Why did the lakehouse architecture become so important?
In 2015, when cloud data lakes such as Amazon S3 and Azure Data Lake Storage (ADLS) became more popular and replaced the Hadoop systems, organizations started using a two-tier data architecture:
- A cloud data lake as the storage layer for large volumes of structured and unstructured data
- A cloud data warehouse, like Amazon Redshift or Snowflake, as the compute layer for data analytics
According to the founders of Databricks — Michael Armbrust, Ali Ghodsi, Reynold Xin, and Matei Zaharia — such an architecture was:
- Complex: Data undergoes multiple ETL and ELT processes.
- Expensive: Continuous ETL processes incur substantial engineering overhead. Moreover, once the data is in the warehouse, the format is already set, and migrating that data to other systems involves further costly transformations.
- Unreliable: Each ETL step can lead to new failure modes or bugs, affecting data quality. Additionally, the data in the warehouse is stale, when compared to the lake data — constantly fresh and updated. This lag leads to increased waiting time for insightful data and introduces engineering bottlenecks as business teams wait for engineers to load new data in the warehouses.
- Not ideal for advanced analytics: ML systems such as PyTorch and TensorFlow process large volumes of data using non-SQL queries. Warehouses aren’t equipped to handle these formats, leading to further data transformations for each use case.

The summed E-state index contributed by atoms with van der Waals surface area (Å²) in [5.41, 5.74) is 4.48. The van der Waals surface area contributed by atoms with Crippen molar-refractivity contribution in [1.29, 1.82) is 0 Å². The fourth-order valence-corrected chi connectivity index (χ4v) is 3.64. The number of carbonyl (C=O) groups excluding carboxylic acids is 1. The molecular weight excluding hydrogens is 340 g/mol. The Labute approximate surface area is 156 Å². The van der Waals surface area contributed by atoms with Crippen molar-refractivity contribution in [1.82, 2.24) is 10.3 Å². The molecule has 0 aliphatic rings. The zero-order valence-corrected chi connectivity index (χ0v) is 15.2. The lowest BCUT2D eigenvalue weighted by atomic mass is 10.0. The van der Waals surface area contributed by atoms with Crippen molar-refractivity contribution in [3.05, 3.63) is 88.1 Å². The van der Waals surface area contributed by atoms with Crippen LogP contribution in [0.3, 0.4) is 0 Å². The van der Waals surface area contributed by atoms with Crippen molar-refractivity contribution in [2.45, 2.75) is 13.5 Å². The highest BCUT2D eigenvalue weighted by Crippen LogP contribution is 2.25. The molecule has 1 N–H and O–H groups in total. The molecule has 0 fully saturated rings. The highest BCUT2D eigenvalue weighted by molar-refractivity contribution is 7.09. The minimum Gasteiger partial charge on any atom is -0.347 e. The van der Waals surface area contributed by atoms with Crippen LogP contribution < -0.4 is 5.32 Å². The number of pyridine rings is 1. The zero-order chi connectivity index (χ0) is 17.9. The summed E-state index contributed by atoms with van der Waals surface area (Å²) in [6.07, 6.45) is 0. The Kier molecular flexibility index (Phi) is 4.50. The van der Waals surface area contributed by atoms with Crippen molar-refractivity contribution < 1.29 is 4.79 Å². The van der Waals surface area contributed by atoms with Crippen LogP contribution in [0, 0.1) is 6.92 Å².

The solution is to build a platform that combines the best of both worlds — the open data format of a lake and the high-performance and data management capabilities of a warehouse.
That’s how the concept of a lakehouse, pioneered by Databricks, rose to prominence.
The USP of the lakehouse architecture: Metadata management
Armbrust, Ghodsi, Xin, and Zaharia define a lakehouse as:
“A low-cost, directly-accessible storage with traditional analytical DBMS management and performance features such as ACID transactions, data versioning, auditing, indexing, caching, and query optimization.”
A lakehouse has five layers — ingestion, storage, metadata, API, and consumption. The key difference between the lake-warehouse architecture vs. the lakehouse architecture is the metadata layer.
The metadata layer sits on top of the storage layer and “defines which objects are part of a table”. As a result, you can index data, ensure versioning, enable ACID transactions, and support other data management capabilities.
This metadata (now called metadata and governance layer) is the Databricks Unity Catalog, which indexes all data within the lakehouse architecture, such as the schemas, tables, views, and more.
Without this metadata layer, each Databricks workspace will be a silo.
Here’s how Databricks describes its Unity Catalog:
“Unity Catalog is a unified governance solution for all data and AI assets including files, tables, machine learning models, and dashboards in your lakehouse on any cloud.”
Think of Unity Catalog as a collection of all databases, tables, and views in the Databricks lakehouse.
A Guide to Building a Business Case for a Data Catalog
Databricks metadata management capabilities: Metadata management in the Unity Catalog
Unity Catalog is an upgrade to the old meta store within Databricks, the caveat being better permissions model and management capabilities. Using Unity Catalog, you can manage schemas, access controls, sensitive data cataloging, and generate automated views for all Databricks assets.
The Databricks Unity Catalog enables:
- Easy data discovery
- Secure data sharing using the Delta Sharing protocol — an open protocol from Databricks
- Automated and real-time table and column-level lineage to understand data flows within the lakehouse
- A single and unified permissions model across all Databricks assets
- Centralized auditing and monitoring of lakehouse data
Let’s look at the most prominent use cases powered by the metadata and governance layer of Databricks.
What use cases can you power with metadata management of Databricks?
Discovery and Cataloging